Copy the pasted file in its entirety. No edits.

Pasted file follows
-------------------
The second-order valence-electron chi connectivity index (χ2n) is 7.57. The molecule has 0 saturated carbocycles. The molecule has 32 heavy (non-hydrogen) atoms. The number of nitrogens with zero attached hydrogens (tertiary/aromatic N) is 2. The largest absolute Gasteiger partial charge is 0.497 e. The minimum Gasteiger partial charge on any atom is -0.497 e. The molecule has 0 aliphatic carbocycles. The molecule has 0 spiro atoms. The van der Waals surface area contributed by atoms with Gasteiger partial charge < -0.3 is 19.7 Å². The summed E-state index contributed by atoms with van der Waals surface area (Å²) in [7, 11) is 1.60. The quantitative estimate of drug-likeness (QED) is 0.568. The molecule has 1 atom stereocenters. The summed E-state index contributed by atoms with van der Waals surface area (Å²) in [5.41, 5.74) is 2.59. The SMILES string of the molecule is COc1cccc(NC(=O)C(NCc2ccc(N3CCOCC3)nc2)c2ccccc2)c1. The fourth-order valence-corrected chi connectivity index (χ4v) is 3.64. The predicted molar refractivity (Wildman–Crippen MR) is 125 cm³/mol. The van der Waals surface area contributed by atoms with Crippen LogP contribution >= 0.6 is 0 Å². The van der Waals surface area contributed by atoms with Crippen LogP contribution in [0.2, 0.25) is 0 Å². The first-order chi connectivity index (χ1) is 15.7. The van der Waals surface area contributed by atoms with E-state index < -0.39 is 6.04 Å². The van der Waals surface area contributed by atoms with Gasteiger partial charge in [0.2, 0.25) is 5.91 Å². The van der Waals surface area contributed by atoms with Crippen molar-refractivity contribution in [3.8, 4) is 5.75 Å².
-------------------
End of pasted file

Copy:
The second-order valence-electron chi connectivity index (χ2n) is 7.57. The molecule has 0 saturated carbocycles. The molecule has 32 heavy (non-hydrogen) atoms. The number of nitrogens with zero attached hydrogens (tertiary/aromatic N) is 2. The largest absolute Gasteiger partial charge is 0.497 e. The minimum Gasteiger partial charge on any atom is -0.497 e. The molecule has 0 aliphatic carbocycles. The molecule has 0 spiro atoms. The van der Waals surface area contributed by atoms with Gasteiger partial charge < -0.3 is 19.7 Å². The summed E-state index contributed by atoms with van der Waals surface area (Å²) in [7, 11) is 1.60. The quantitative estimate of drug-likeness (QED) is 0.568. The molecule has 1 atom stereocenters. The summed E-state index contributed by atoms with van der Waals surface area (Å²) in [5.41, 5.74) is 2.59. The SMILES string of the molecule is COc1cccc(NC(=O)C(NCc2ccc(N3CCOCC3)nc2)c2ccccc2)c1. The fourth-order valence-corrected chi connectivity index (χ4v) is 3.64. The predicted molar refractivity (Wildman–Crippen MR) is 125 cm³/mol. The van der Waals surface area contributed by atoms with Crippen LogP contribution >= 0.6 is 0 Å². The van der Waals surface area contributed by atoms with Crippen LogP contribution in [0.2, 0.25) is 0 Å². The first-order chi connectivity index (χ1) is 15.7. The van der Waals surface area contributed by atoms with E-state index < -0.39 is 6.04 Å². The van der Waals surface area contributed by atoms with Gasteiger partial charge in [0.2, 0.25) is 5.91 Å². The van der Waals surface area contributed by atoms with Crippen molar-refractivity contribution in [3.8, 4) is 5.75 Å².